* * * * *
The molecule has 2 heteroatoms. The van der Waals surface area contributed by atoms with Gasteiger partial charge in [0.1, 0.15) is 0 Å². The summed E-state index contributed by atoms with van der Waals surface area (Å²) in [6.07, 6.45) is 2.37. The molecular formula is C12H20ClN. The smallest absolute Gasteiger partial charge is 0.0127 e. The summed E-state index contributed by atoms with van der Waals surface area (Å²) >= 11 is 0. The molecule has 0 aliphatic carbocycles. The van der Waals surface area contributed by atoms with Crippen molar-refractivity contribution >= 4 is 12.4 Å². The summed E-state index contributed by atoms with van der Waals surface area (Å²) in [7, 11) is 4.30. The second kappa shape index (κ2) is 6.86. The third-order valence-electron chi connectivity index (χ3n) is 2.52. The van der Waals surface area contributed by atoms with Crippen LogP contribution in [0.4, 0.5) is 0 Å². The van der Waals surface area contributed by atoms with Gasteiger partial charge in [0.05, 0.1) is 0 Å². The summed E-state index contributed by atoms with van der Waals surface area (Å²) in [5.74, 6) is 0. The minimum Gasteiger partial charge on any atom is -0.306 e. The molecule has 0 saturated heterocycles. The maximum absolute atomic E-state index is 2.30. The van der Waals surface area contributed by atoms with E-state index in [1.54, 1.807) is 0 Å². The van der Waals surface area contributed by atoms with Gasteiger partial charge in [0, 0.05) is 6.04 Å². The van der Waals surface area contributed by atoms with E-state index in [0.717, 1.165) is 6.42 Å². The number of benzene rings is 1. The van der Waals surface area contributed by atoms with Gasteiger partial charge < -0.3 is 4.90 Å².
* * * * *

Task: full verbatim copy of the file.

The molecule has 2 heteroatoms. The van der Waals surface area contributed by atoms with Gasteiger partial charge in [0.1, 0.15) is 0 Å². The summed E-state index contributed by atoms with van der Waals surface area (Å²) in [6.07, 6.45) is 2.37. The molecular formula is C12H20ClN. The smallest absolute Gasteiger partial charge is 0.0127 e. The summed E-state index contributed by atoms with van der Waals surface area (Å²) >= 11 is 0. The molecule has 0 aliphatic carbocycles. The van der Waals surface area contributed by atoms with Crippen molar-refractivity contribution >= 4 is 12.4 Å². The summed E-state index contributed by atoms with van der Waals surface area (Å²) in [7, 11) is 4.30. The second kappa shape index (κ2) is 6.86. The third-order valence-electron chi connectivity index (χ3n) is 2.52. The van der Waals surface area contributed by atoms with Crippen LogP contribution in [0.4, 0.5) is 0 Å². The van der Waals surface area contributed by atoms with Gasteiger partial charge in [0.05, 0.1) is 0 Å². The summed E-state index contributed by atoms with van der Waals surface area (Å²) in [5.74, 6) is 0. The minimum Gasteiger partial charge on any atom is -0.306 e. The molecule has 0 saturated heterocycles. The maximum absolute atomic E-state index is 2.30. The van der Waals surface area contributed by atoms with E-state index in [1.54, 1.807) is 0 Å². The van der Waals surface area contributed by atoms with Gasteiger partial charge in [0, 0.05) is 6.04 Å². The van der Waals surface area contributed by atoms with E-state index in [0.717, 1.165) is 6.42 Å². The number of benzene rings is 1. The van der Waals surface area contributed by atoms with Gasteiger partial charge < -0.3 is 4.90 Å².